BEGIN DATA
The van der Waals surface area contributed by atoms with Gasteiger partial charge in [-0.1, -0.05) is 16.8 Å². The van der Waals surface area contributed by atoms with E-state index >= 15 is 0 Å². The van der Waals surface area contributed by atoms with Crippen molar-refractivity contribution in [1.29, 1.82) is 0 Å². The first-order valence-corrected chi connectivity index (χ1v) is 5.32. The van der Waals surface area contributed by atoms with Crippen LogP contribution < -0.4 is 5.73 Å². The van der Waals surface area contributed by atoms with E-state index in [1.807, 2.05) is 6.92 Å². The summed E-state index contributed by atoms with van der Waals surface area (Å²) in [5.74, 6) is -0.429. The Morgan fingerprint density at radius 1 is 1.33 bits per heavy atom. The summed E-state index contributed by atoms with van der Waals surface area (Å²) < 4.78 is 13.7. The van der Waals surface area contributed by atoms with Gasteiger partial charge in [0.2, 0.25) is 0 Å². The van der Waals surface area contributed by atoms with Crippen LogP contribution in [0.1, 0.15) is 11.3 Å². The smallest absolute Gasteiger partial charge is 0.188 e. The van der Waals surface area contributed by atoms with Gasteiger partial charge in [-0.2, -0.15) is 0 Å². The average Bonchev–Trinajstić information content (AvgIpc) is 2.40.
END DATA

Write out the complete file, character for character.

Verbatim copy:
The van der Waals surface area contributed by atoms with Gasteiger partial charge in [-0.1, -0.05) is 16.8 Å². The van der Waals surface area contributed by atoms with E-state index >= 15 is 0 Å². The van der Waals surface area contributed by atoms with Crippen molar-refractivity contribution in [1.29, 1.82) is 0 Å². The first-order valence-corrected chi connectivity index (χ1v) is 5.32. The van der Waals surface area contributed by atoms with Crippen LogP contribution < -0.4 is 5.73 Å². The van der Waals surface area contributed by atoms with E-state index in [1.807, 2.05) is 6.92 Å². The summed E-state index contributed by atoms with van der Waals surface area (Å²) in [5.74, 6) is -0.429. The Morgan fingerprint density at radius 1 is 1.33 bits per heavy atom. The summed E-state index contributed by atoms with van der Waals surface area (Å²) < 4.78 is 13.7. The van der Waals surface area contributed by atoms with Gasteiger partial charge in [0.2, 0.25) is 0 Å². The van der Waals surface area contributed by atoms with Crippen LogP contribution in [0.1, 0.15) is 11.3 Å². The smallest absolute Gasteiger partial charge is 0.188 e. The van der Waals surface area contributed by atoms with Gasteiger partial charge in [-0.2, -0.15) is 0 Å². The average Bonchev–Trinajstić information content (AvgIpc) is 2.40.